Renal transplantation in patients with dense deposit disease: morphological characteristics of recurrent disease and clinical outcome

Mb. Andresdottir et al., Renal transplantation in patients with dense deposit disease: morphological characteristics of recurrent disease and clinical outcome, NEPH DIAL T, 14(7), 1999, pp. 1723-1731
Citations number
Categorie Soggetti
Urology & Nephrology
Journal title
ISSN journal
0931-0509 → ACNP
Year of publication
1723 - 1731
SICI code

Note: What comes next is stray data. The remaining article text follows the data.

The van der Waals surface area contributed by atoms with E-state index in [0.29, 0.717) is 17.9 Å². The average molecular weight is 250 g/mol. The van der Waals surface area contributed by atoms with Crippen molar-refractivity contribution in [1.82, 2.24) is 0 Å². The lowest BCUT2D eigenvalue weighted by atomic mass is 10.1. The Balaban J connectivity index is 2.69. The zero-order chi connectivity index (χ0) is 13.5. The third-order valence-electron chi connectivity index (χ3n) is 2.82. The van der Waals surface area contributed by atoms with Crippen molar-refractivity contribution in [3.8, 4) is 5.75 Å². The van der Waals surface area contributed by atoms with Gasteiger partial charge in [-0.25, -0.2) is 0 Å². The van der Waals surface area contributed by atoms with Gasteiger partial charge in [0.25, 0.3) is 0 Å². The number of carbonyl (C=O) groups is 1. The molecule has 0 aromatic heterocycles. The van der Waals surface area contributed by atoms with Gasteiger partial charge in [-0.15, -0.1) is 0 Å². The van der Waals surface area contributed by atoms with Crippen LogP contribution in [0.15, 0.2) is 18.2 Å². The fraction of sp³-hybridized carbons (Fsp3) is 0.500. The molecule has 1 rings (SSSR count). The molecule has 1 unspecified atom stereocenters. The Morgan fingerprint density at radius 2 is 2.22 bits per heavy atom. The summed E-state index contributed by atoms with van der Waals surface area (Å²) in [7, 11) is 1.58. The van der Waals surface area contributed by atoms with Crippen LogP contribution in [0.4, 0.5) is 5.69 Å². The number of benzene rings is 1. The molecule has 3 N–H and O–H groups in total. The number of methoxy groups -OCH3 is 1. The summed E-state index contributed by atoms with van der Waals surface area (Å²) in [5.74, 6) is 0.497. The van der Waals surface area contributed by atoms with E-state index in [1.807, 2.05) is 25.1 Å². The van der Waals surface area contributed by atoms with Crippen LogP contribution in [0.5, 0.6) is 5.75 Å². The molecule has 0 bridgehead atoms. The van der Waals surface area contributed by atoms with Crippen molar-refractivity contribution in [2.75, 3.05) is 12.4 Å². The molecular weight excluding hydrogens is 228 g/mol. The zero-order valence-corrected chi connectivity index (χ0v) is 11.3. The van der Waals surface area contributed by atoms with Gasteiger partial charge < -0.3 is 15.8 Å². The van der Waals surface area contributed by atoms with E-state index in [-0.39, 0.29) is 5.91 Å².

Background. Dense deposit disease (DDD) is an uncommon cause of end-stage r enal disease (ESRD). As a consequence, information on the outcome of renal transplantation in patients with DDD comes from series with a limited numbe r of patients. Methods. We present the histological and clinical data of 13 adult patients with DDD, who received their first allograft in our centre in the period b etween 1983 and 1994. Results. Renal transplant biopsies were performed in 11 patients, at 2.9 mo nths after transplantation (median; range 0.4-13.8 months). The indication for taking the biopsy was in all instances a raised serum creatinine level. Five patients also had a significant proteinuria. In only one patient, lig ht microscopy showed alterations in the capillary walls suggestive of a rec urrence of DDD. However, by immunofluorescence or electron microscopy, we f ound glomerular deposits compatible with a recurrence of DDD in all 11 pati ents. Three patterns of glomerular C3 deposition were found: globular depos itions only in the mesangium; mesangial accumulation with linear deposits i n the capillary wall; and prominent linear presence in the capillary wall w ith only a few mesangial granules. The findings by electron microscopy matc hed the immunofluorescence results. The linear C3 accumulation in the capil lary wall was visible ultrastructurally as electron-dense ribbon-like trans formation of the glomerular basement membrane. Mesangial C3 deposits were s een ultrastructurally as local electron-dense deposits in the mesangium. Fo ur patients showed a pronounced glomerular influx of neutrophils, accompani ed by crescents in three patients. In these three latter patients, the recu rrence of DDD was the only histological lesion. In the other patients, the recurrence was merely a coincidence, the biopsy demonstrating an additional histological lesion (three chronic Vascular rejection, two acute rejection , one ischaemic necrosis and two cyclosporin A toxicity). Eight patients wi th a recurrence of DDD have progressed to ESRD at an average of 14 months ( range 0.2-38 months) after transplantation. The recurrence was the sole cau se of graft loss in the three patients with crescents. The patients in whom the C3 deposits were confined to the mesangium appeared to have a better p rognosis. Conclusions, The histological recurrence rate of DDD is high. The histologi cal picture is quite diverse, and in most patients abnormalities are only f ound by immunofluorescence and electron microscopy. Up to one-quarter of th e patients with DDD lost their grafts because of a recurrence.